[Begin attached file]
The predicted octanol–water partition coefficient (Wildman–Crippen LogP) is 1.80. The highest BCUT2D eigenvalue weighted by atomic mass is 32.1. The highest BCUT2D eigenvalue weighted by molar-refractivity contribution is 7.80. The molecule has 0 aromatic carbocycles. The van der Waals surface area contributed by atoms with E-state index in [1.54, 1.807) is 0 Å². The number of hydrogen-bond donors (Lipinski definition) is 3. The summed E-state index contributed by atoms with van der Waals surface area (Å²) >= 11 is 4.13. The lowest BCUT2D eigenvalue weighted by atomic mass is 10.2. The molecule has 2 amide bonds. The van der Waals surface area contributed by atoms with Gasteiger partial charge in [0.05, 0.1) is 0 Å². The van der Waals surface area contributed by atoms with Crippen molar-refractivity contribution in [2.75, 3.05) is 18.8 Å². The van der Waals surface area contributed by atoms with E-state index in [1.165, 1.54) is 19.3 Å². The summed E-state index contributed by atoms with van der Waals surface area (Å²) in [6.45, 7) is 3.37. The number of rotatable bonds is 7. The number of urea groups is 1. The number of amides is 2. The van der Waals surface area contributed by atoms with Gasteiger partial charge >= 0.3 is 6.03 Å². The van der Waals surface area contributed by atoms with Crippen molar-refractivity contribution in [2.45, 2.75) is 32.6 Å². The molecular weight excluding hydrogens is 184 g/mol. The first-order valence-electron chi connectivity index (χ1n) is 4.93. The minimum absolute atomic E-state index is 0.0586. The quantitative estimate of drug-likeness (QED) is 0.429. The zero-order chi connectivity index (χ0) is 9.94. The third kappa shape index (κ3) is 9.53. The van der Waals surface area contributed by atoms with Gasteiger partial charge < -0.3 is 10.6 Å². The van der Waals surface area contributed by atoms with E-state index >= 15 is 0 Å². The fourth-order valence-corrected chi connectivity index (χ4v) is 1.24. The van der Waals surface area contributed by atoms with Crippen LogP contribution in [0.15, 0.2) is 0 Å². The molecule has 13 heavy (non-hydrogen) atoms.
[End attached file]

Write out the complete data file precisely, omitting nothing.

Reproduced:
The predicted octanol–water partition coefficient (Wildman–Crippen LogP) is 1.80. The highest BCUT2D eigenvalue weighted by atomic mass is 32.1. The highest BCUT2D eigenvalue weighted by molar-refractivity contribution is 7.80. The molecule has 0 aromatic carbocycles. The van der Waals surface area contributed by atoms with E-state index in [1.54, 1.807) is 0 Å². The number of hydrogen-bond donors (Lipinski definition) is 3. The summed E-state index contributed by atoms with van der Waals surface area (Å²) >= 11 is 4.13. The lowest BCUT2D eigenvalue weighted by atomic mass is 10.2. The molecule has 2 amide bonds. The van der Waals surface area contributed by atoms with Gasteiger partial charge in [0.05, 0.1) is 0 Å². The van der Waals surface area contributed by atoms with Crippen molar-refractivity contribution in [2.75, 3.05) is 18.8 Å². The van der Waals surface area contributed by atoms with E-state index in [1.165, 1.54) is 19.3 Å². The summed E-state index contributed by atoms with van der Waals surface area (Å²) in [6.45, 7) is 3.37. The number of rotatable bonds is 7. The number of urea groups is 1. The number of amides is 2. The van der Waals surface area contributed by atoms with Gasteiger partial charge >= 0.3 is 6.03 Å². The van der Waals surface area contributed by atoms with Crippen molar-refractivity contribution in [2.45, 2.75) is 32.6 Å². The molecular weight excluding hydrogens is 184 g/mol. The first-order valence-electron chi connectivity index (χ1n) is 4.93. The minimum absolute atomic E-state index is 0.0586. The quantitative estimate of drug-likeness (QED) is 0.429. The zero-order chi connectivity index (χ0) is 9.94. The third kappa shape index (κ3) is 9.53. The van der Waals surface area contributed by atoms with Gasteiger partial charge < -0.3 is 10.6 Å². The van der Waals surface area contributed by atoms with E-state index >= 15 is 0 Å². The fourth-order valence-corrected chi connectivity index (χ4v) is 1.24. The van der Waals surface area contributed by atoms with Crippen LogP contribution in [0.15, 0.2) is 0 Å². The molecule has 13 heavy (non-hydrogen) atoms.